By Richard Alaniz, Alaniz Law & Associates
The Fair Labor Standards Act (FLSA) exempts agricultural workers from certain FLSA requirements. The most common exemption is from the payment of overtime. Under the FLSA, “agriculture” is defined as being either “primary” or “secondary” agriculture. Primary agriculture includes farming in all its branches, which generally includes raising livestock, cultivation and tilling of the soil, the production of agricultural commodities and similar activities generally associated with a farm. Secondary agriculture refers to activities performed by a farmer, or on a farm, as an incident to or in conjunction with such farming operations. This would include the processing and preparation of farm products for market, delivering to storage or market, or to a carrier for transpiration to market.
A number of AAMP members actively farm and take advantage of the overtime exemption for their farm workers. Many have a meat processing operation and usually a retail store on their property as well. They process and sell meat products from livestock raised and owned by the farmer, and processed in their plant. The exemption for workers involved in the growing and harvesting of produce and related farm items, including livestock, is rarely an issue. However, whether the meat processing employees are exempt from overtime depends upon whether “it is either performed by a farmer or on a farm”, as well as whose livestock is being processed. If all of the animals processed are owned by the farmer, the exemption generally applies. If livestock from others is being processed along with the farmer’s, the exemption would be lost for every workweek in which another person’s livestock was processed. Hourly employees would be eligible for overtime for all hours over 40 in that workweek. If workers who normally work with farm crops on the farm were to work in the meat processing operation during any of the weeks that another owner’s livestock was being processed, the agricultural exemption would be lost for them as well, irrespective of the fact that their primary work was raising or harvesting crops on the farm. The predicate for the agricultural exemption is that whatever activity is done, it is done by the farmer, on the farm, and on his own products.
In most instances, the farmer operating a meat processing facility is either unaware of the exemption requirement that they only process their own livestock, or believes that the agriculture exemption is all-encompassing and applies no matter how they operate since it is done in conjunction with the farm. The good news is that the Department of Labor (DOL) does not normally do routine audits of employers, whether they are farmers or otherwise. The cases that have arisen were usually the result of a DOL audit prompted by an employee or job applicant complaint about some perceived unfair treatment, denial of a job or other problems with the employer. Irrespective of how it arises, a DOL audit can result in overtime liability as well as additional penalties.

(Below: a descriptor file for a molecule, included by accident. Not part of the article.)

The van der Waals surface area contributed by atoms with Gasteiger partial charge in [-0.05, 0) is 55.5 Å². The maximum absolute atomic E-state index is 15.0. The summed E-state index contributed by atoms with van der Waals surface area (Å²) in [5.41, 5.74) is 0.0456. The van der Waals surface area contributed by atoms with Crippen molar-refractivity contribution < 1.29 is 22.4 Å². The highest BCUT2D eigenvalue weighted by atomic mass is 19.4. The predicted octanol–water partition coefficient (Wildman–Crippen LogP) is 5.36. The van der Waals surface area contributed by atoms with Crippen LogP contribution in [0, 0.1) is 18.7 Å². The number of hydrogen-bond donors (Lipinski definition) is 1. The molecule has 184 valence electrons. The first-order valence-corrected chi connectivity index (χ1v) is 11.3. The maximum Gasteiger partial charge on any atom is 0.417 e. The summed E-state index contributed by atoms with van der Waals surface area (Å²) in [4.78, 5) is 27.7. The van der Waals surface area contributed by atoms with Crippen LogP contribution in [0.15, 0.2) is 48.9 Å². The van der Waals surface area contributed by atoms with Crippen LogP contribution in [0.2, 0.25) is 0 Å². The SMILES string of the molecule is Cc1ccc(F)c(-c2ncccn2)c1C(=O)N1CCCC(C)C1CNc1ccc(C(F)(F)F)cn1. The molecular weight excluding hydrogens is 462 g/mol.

The rules on what is required in these types are operations are fairly straightforward. If there is a retail store it does not qualify for the agricultural exemption. All hourly retail store employees are entitled to the minimum wage and overtime for working more than 40 hours in a workweek. This is true even if the store is located on the farm property. The meat processing employees will be covered by the agricultural exemption from overtime as long as only the farmer’s own livestock is being processed. The exemption will be lost for all hours in a workweek in which livestock owned by another person is also being processed. If an employee works in more than one of the operations during the workweek and they are commonly owned and controlled, which is generally the case, the hours worked at each must be aggregated for purposes of the 40 hours in a workweek.
Another problem that sometimes arises for both the meat processing and retail store operations is the employment of child labor in violation of the FLSA. Employees under the age of 18 may not work on the production floor nor may they handle or clean meat-processing equipment of any kind. This includes equipment parts that someone else may have disassembled. Those types of job duties are considered “hazardous” work, which may not be performed by minors. Similarly, employees under 18 may not operate a meat slicer or similar equipment in the retail meat operation. The child labor laws are strictly enforced and are always a focus of any DOL investigation of these types of operations. A single child labor violation can result in a penalty of up to $11,000. Some farmers erroneously believe that the “immediate family” exemption from the minimum wage and overtime provisions for family farms overrule the child labor restrictions on hazardous work. They are incorrect. The child labor rules apply to the family children as well. It is much easier to monitor the job duties of those under the age of 18 and avoids liability by being proactive and keeping them safe.